ON NOVEMBER 10, 2015, COLLECTIONS TECHNICIAN KEVIN MACLEAN INTERVIEWED RICHARD LOO AT THE GALT MUSEUM REGARDING A MAHJONG SET HE WAS DONATING TO THE MUSEUM. THE FOLLOWING INFORMATION HAS BEEN EXTRACTED FROM THAT INTERVIEW: MAHJONG IS A TILE-BASED GAME THAT ORIGINATED IN CHINA. LOO RECALLS ACQUIRING THE SET APPROXIMATELY 30 OR 40 YEARS AGO. HE SAID HE GOT THEM, “WHEN I WENT BACK TO HONG KONG. LET’S SEE – ’87. I WENT TO HONG KONG IN ’87. I BOUGHT SEVERAL [MAHJONG] SETS… TO GIVE TO THE KIDS IF THEY WERE INTERESTED. HERE, THEY ARE NOT AVAILABLE – NOT IN THIS CITY. YOU CAN GET IT IN CALGARY, BUT, IF I BROUGHT IT BACK FROM CHINA, IT’S A BETTER DEAL FOR ME… I STILL HAVE A COUPLE OF SETS AT HOME. I GIVE SOME TO MY FRIENDS; SOME TO THE KIDS.” WHEN ASKED ABOUT HIS USE OF GAME SET, LOO EXPLAINED, “I USE IT NOT TOO MANY TIMES… THEY COME IN A CASE – LIKE A BRIEFCASE - JUST FLIMSY STUFF. IF IT WAS USED SO LONG, IT WOULD JUST GO IN PIECES. SO I PUT IT INTO CONTAINERS – KEEPS A BETTER SHAPE, THAT’S ALL.” HE EXPLAINS THAT THE GAME IS PLAYED, “MOSTLY AT HOME. TO FOOL AROUND; JUST TO KILL TIME,” AND THAT THE SET DONATED WAS A PERSONAL SET THAT HAS ALWAYS BEEN AT LOO’S HOUSE. “THERE ARE SO MANY DIFFERENT STYLES OF PLAY. WHEN I CAME, IN THOSE DAYS, WE PLAYED A DIFFERENT WAY, AND AFTER YOU STAYED FOR A LITTLE WHILE, THEY PLAYED A DIFFERENT WAY… YOU PLAY THIS GAME MORE GENERALLY FOR ENTERTAINMENT, KILLING TIME; THE PURPOSE IS NOT TO MAKE MONEY… SEE, I REMEMBER THOSE DAYS, WHEN I WAS YOUNG – JUST A KID THOSE DAYS, IN THE OLD COUNTRY, OLD DAYS. IN THE NEW YEAR, I SAW FOUR OLDER GENTLEMEN PLAY THESE GAMES, BUT I DON’T UNDERSTAND…. WE CALL IT OLD STYLE. NOBODY IS INTERESTED IN PLAYING OLD STYLE ANYMORE. [IT IS] QUITE COMPLICATED... THEY PLAY THIS ONE, JUST LIKE YOU PLAY RUMMY, BUT YOU HAVE TO USE YOUR HEAD A LITTLE BIT. SOMETIMES YOU’VE GOT LUCK TOO." LOO SAYS HE DOES NOT MISS PLAYING THE GAME, “FOR MY AGE, NO. RIGHT NOW, NOT INTERESTED - [I'VE] GOT OTHER THINGS TO DO. YOU PLAY FOR SO LONG, AND THEN, [YOU ARE] NOT INTERESTED ANYMORE. WE USED TO PLAY THIS ON NEW YEAR’S EVE, TILL THE NEXT MORNING. [WE WOULD] START ON NEW YEAR’S EVE TILL TOMORROW MORNING, 6 OR 7 O’CLOCK. NOT ANYMORE. WE PLAYED AT ALBERT’S PLACE, BOW ON TONG…” THE FOLLOWING BIOGRAPHICAL INFORMATION ABOUT RICHARD LOO HAS BEEN TAKEN FROM THE ARTIFACT RECORDS P20110031*: LOO ARRIVED IN LETHBRIDGE IN 1953, HAVING LEFT THE MAINLAND OF CHINA IN 1949. LOO'S GRANDFATHER HAD MOVED TO CANADA IN EITHER LATE 1800S OR THE EARLY 1900S AND HAD HAD TO PAY THE HEAD TAX. HIS GRANDFATHER WORKED AS A COOK IN RESTAURANTS, EITHER IN LETHBRIDGE OR IN TABER (ACCORDING TO LOO, HIS GRANDFATHER WORKED THROUGH THE WAR YEARS IN TABER). LOO’S GRANDFATHER HAD PLANNED ON MOVING BACK TO CHINA WHEN HE RETIRED, BUT THEN THE COMMUNISTS TOOK OVER, AND HE ELECTED TO STAY. AT THAT TIME, HE INVITED LOO TO MOVE TO LETHBRIDGE AS WELL. LOO LEFT HONG KONG, AFTER LIVING THERE FOR 8 MONTHS, ON A FRIDAY AFTERNOON AT 2PM LOCAL TIME. HE ARRIVED IN LETHBRIDGE SUNDAY AFTERNOON. HE WAS LUCKY IN THAT HE WAS ABLE TO GET HIS FLIGHTS ON SALE. NORMALLY A TICKET FROM HONG KONG TO VANCOUVER WOULD HAVE COST $700, BUT LOO WAS ABLE TO SECURE A FLIGHT FOR ONLY $500. HE ALSO INDICATED THAT HIS FLIGHT TO LETHBRIDGE WAS ONLY $39.95. ON RECALLING HIS FIRST TIME IN LETHBRIDGE, LOO RECOUNTED THE FOLLOWING STORY: “SO, BY THE TIME I GOT TO THE AIRPORT, I DIDN’T KNOW HOW TO SAY [ANYTHING]. DIDN’T KNOW – MAYBE COULD SAY ‘GOOD MORNING’ – THAT’S ALL I COULD SAY, JUST HOW TO SAY ‘HELLO.' IN THE MEANTIME, THE FELLOW AT THE AIRPORT MUST HAVE KNOWN ZEKE, YOU KNOW ZEKE QUAN [OWNER OF] THE LOTUS INN [RESTAURANT], AND HE PHONED HIM UP. HE SAYS, ‘ZEKE.’ I DIDN’T KNOW WHAT HE WAS TALKING ABOUT – NOTHING. AND THEN HE SAYS, ‘HEY, THIS IS A CHINA BOY HERE. WHAT ARE YOU GOING TO DO WITH HIM?’ SO, ZEKE SAYS, ‘OH, JUST TAKE HIM TO CHINATOWN AND DUMP HIM.’ NOW, I DIDN’T KNOW THOSE, NOT UNTIL LATER ON. ZEKE’S SON GO TO SAME SCHOOL I DID – CENTRAL SCHOOL.” LOO INITIALLY LIVED IN THE NATIONAL LEAGUE SOCIETY BUILDING FOR SEVERAL YEARS, OCCUPYING A ROOM THAT HAD BEEN RECENTLY VACATED BY ANOTHER MAN NAMED LOO WHO HAD GONE TO WORK IN PICTURE BUTTE. LOO RECALLED THAT THE SOCIETY WAS A GOOD PLACE TO FEEL A SENSE OF COMMUNITY AND THAT IT WAS A WELCOMING PLACE FOR NEW CHINESE IMMIGRANTS, A PLACE WHERE THEY WEREN’T DISCRIMINATED AGAINST. PLEASE SEE PERMANENT FILE FOR MORE INFORMATION, INCLUDING FULL INTERVIEW TRANSCRIPTION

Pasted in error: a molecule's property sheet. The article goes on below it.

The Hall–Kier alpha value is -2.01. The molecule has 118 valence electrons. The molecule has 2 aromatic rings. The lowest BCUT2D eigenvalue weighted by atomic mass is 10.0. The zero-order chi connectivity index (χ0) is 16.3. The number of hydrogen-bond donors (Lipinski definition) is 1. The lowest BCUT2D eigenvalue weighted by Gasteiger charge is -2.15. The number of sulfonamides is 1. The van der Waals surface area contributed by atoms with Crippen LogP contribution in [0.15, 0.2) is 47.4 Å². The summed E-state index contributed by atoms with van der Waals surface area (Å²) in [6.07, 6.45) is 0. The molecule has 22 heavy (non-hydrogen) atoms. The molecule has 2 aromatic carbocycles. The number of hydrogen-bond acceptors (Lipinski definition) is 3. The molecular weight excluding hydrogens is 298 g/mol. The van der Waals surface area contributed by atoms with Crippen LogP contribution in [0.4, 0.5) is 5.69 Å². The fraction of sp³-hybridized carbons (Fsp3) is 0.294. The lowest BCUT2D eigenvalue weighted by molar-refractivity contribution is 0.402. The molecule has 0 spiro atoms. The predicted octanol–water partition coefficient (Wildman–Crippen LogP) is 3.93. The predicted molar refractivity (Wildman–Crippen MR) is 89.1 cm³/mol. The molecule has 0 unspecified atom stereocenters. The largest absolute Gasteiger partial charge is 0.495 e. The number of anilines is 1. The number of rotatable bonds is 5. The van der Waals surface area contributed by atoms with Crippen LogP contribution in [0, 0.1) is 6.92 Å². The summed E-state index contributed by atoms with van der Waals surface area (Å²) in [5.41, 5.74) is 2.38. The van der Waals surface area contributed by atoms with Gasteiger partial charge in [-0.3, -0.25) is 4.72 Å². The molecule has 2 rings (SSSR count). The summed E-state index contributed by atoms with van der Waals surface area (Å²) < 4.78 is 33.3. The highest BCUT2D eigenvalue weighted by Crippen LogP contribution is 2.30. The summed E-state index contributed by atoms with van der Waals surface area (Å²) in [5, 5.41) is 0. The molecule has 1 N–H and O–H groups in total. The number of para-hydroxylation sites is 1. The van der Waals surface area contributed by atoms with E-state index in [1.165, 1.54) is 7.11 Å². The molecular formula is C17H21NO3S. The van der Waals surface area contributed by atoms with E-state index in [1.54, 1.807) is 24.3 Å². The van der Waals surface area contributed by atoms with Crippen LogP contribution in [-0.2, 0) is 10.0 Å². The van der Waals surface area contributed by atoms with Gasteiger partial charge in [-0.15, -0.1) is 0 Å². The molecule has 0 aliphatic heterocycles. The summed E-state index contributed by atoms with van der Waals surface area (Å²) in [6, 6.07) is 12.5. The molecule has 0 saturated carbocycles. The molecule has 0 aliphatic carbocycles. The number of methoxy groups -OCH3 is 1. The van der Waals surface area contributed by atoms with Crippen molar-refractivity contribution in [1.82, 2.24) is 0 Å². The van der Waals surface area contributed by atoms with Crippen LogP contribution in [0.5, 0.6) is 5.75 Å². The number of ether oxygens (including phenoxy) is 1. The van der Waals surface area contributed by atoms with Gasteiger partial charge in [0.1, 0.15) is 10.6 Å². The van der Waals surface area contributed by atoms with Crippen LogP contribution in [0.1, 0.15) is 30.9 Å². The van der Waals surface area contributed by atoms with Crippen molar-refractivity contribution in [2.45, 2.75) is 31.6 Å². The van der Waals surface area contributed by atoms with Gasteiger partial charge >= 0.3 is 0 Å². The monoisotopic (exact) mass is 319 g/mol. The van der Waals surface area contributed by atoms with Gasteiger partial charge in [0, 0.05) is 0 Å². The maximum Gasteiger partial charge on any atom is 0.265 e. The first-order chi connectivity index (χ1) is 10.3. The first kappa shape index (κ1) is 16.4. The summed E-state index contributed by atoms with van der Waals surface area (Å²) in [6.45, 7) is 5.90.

Catalogue Number
P20150028000
Acquisition Date
2015-11
Collection
Museum
Images
Less detail